The (robotic) doctor will see you now
In the era of social distancing, using robots for some health care interactions is a promising way to reduce in-person contact between health care workers and sick patients. However, a key question that needs to be answered is how patients will react to a robot entering the exam room.
Researchers from MIT and Brigham and Women's Hospital recently set out to answer that question. In a study performed in the emergency department at Brigham and Women's, the team found that a large majority of patients reported that interacting with a health care provider via a video screen mounted on a robot was similar to an in-person interaction with a health care worker.
"We're actively working on robots that can help provide care to maximize the safety of both the patient and the health care workforce. The results of this study give us some confidence that people are ready and willing to engage with us on those fronts," says Giovanni Traverso, an MIT assistant professor of mechanical engineering, a gastroenterologist at Brigham and Women's Hospital, and the senior author of the study.
In a larger online survey conducted nationwide, the researchers also found that a majority of respondents were open to having robots not only assist with patient triage but also perform minor procedures such as taking a nose swab.
Peter Chai, an assistant professor of emergency medicine at Brigham and Women's Hospital and a research affiliate in Traverso's lab, is the lead author of the study, which appears today in JAMA Network Open.
Triage by robot
After the COVID-19 pandemic began early last year, Traverso and his colleagues turned their attention toward new strategies to minimize interactions between potentially sick patients and health care workers. To that end, they worked with Boston Dynamics to create a mobile robot that could interact with patients as they waited in the emergency department. The robots were equipped with sensors that allow them to measure vital signs, including skin temperature, breathing rate, pulse rate, and blood oxygen saturation. The robots also carried an iPad that allowed for remote video communication with a health care provider.
This kind of robot could reduce health care workers' risk of exposure to COVID-19 and help to conserve the personal protective equipment that is needed for each interaction. However, the question still remained whether patients would be receptive to this type of interaction.
"Often as engineers, we think about different solutions, but sometimes they may not be adopted because people are not fully accepting of them," Traverso says. "So, in this study we were trying to tease that out and understand if the population is receptive to a solution like this one."
The researchers first conducted a nationwide survey of about 1,000 people, working with a market research company called YouGov. They asked questions regarding the acceptability of robots in health care, including whether people would be comfortable with robots performing not only triage but also other tasks such as performing nasal swabs, inserting a catheter, or turning a patient over in bed. On average, the respondents stated that they were open to these types of interactions.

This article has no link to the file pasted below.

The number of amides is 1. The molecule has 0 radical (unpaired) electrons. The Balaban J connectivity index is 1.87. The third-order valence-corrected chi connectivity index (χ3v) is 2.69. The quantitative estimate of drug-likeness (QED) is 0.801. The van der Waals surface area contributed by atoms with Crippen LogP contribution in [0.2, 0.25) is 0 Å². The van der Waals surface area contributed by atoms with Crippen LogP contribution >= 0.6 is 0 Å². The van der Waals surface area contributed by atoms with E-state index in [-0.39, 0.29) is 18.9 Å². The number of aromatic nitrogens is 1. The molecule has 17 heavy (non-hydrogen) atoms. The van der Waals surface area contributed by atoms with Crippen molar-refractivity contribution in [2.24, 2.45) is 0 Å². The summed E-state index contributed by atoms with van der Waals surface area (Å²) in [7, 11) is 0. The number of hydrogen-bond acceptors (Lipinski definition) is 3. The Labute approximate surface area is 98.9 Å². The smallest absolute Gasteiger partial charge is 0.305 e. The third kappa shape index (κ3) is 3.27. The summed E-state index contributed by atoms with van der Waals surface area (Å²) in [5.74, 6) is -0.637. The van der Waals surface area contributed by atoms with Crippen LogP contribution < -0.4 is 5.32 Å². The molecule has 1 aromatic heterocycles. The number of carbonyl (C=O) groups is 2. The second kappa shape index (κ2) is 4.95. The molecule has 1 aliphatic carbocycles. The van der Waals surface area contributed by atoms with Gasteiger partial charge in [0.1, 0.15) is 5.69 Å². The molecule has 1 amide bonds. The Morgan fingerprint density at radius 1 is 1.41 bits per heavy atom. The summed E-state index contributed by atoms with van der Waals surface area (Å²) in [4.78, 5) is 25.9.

The researchers then tested one of their robots in the emergency department at Brigham and Women's Hospital last spring, when COVID-19 cases were surging in Massachusetts. Fifty-one patients were approached in the waiting room or a triage tent and asked if they would be willing to participate in the study, and 41 agreed. These patients were interviewed about their symptoms via video connection, using an iPad carried by a quadruped, dog-like robot developed by Boston Dynamics. More than 90 percent of the participants reported that they were satisfied with the robotic system.
"For the purposes of gathering quick triage information, the patients found the experience to be similar to what they would have experienced talking to a person," Chai says.
The numbers from the study suggest that it could be worthwhile to try to develop robots that can perform procedures that currently require a lot of human effort, such as turning a patient over in bed, the researchers say. Turning COVID-19 patients onto their stomachs, also known as "proning," has been shown to boost their blood oxygen levels and make breathing easier. Currently the process requires several people to perform. Administering COVID-19 tests is another task that requires a lot of time and effort from health care workers, who could be deployed for other tasks if robots could help perform swabs.
"Surprisingly, people were pretty accepting of the idea of having a robot do a nasal swab, which suggests that potential engineering efforts could go into thinking about building some of these systems," Chai says.
The MIT team is continuing to develop sensors that can obtain vital sign data from patients remotely, and they are working on integrating these systems into smaller robots that could operate in a variety of environments, such as field hospitals or ambulances.
More information: JAMA Network Open (2021). DOI: 10.1001/jamanetworkopen.2021.0667